Smile Farms Inc., a nonprofit organization dedicated to employing adults with developmental disabilities, opened a new location in Oakdale at Skills Unlimited Inc. on Friday.
Smile Farms now has eight farms spanning across Long Island, Brooklyn and Manhattan. The organization founded in 2015 currently employs nearly 150 individuals with developmental disabilities.
“We provide jobs in agricultural settings for men and women, almost none of whom had worked before,” said Vice President of Smile Farms Jennifer Carpenter Low. “So, for the first time ever, they are able to experience the satisfaction of mastering new skills, the pleasure of contributing to their team and the thrill of taking home a paycheck.”
The organization was started by Jim McCann, the founder and executive chairman of 1-800-FLOWERS.com Inc., with the intention to offer meaningful work to people who didn’t have jobs available to them. Smile Farms, the philanthropic partner of 1-800-FLOWERS, partnered with Skills Unlimited over two years ago and has continued to support their work.
Skills Unlimited, an affiliate of Family Residences and Essential Enterprises, Inc. (FREE), is an agency that provides programs and vocational training to help prepare adults with disabilities for work. Most recently, Smile Farms provided a $31,000 grant to Skills for a new greenhouse within their garden program. Recently, the garden program at Skills has been deemed a certified work training program by the state.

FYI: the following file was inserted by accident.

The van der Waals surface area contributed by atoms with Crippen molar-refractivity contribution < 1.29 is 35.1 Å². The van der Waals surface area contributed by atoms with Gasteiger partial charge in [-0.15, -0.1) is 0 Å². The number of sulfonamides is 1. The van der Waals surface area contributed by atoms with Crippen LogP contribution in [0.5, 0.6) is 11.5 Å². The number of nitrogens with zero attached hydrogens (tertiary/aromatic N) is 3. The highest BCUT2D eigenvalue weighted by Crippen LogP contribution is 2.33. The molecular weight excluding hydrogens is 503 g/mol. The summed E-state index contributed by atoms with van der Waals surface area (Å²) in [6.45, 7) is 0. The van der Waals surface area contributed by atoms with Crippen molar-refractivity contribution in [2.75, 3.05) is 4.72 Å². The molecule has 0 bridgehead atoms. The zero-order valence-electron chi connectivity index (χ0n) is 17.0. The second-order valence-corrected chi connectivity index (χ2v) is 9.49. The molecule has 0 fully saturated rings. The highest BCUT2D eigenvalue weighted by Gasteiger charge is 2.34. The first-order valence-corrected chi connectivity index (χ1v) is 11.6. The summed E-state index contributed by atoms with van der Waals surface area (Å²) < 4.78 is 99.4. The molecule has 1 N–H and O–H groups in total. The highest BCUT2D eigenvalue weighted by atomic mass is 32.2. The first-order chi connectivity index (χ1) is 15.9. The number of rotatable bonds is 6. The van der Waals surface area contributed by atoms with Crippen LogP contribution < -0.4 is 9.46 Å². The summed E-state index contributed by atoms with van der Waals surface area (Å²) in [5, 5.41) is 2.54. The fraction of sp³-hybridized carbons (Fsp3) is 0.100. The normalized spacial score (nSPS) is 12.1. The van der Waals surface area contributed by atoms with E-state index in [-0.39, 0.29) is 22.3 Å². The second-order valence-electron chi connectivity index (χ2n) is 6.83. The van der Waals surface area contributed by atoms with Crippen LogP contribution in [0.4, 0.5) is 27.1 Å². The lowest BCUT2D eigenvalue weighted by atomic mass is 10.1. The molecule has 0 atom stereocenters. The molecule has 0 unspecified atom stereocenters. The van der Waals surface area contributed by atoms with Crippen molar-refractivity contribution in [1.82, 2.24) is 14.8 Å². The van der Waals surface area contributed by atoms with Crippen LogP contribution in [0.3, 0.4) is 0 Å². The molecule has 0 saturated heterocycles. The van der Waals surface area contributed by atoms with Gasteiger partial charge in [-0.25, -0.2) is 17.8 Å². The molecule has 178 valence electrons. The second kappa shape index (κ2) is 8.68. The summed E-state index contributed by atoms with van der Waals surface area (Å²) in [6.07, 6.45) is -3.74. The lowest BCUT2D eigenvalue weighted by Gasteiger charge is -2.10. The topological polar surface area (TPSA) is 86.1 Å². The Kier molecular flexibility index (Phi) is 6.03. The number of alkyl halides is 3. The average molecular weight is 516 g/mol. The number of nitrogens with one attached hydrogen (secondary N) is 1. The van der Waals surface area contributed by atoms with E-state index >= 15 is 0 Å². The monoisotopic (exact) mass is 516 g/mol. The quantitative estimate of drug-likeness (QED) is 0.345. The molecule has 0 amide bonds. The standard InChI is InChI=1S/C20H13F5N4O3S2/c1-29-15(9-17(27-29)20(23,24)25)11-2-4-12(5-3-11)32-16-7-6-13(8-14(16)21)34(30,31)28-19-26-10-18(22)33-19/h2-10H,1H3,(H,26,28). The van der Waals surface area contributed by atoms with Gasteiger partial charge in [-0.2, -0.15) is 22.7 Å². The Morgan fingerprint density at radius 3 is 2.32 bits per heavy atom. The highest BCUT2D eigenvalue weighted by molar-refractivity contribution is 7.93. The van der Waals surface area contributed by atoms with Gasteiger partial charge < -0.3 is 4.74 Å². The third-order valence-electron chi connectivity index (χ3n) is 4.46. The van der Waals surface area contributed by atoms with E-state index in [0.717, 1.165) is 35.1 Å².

“People who come through get a very intense, robust experience of all different aspects of the garden process, from planting, nurturing and weeding to harvesting,” said Stephanie Lewis, the assistant vice president at FREE.
Skills Unlimited also advocates for adults with disabilities.
“We go to different types of employers in the community and talk to them about the benefits of employing [adults with disabilities],” said Lewis. “We try to support and educate employers about how these people can meet their needs. It just takes a little bit of time.”
Skills Unlimited additionally introduced a mobile market that brings fresh and healthy produce to underserved communities on Long Island. The truck has two nutritionists accessible, both English and Spanish speaking, while also providing recipes to customers.
“We’re trying to promote healthy living to communities that don’t really have access, the understanding or awareness of how they might be able to do so given their circumstances,” said Lewis.
At the Smile Farms, Skills Unlimited campus, they produce crops such as strawberries, zucchini and parsley to be sold at farmers markets, donated to local food banks and used on the mobile market. Recently, the Skills Unlimited campus has received inquiries from local restaurants as well, according to Carpenter Low.
“We want people to see the very real and meaningful contributions that individuals with developmental disabilities make in their workplaces, but also in their communities,” she said.
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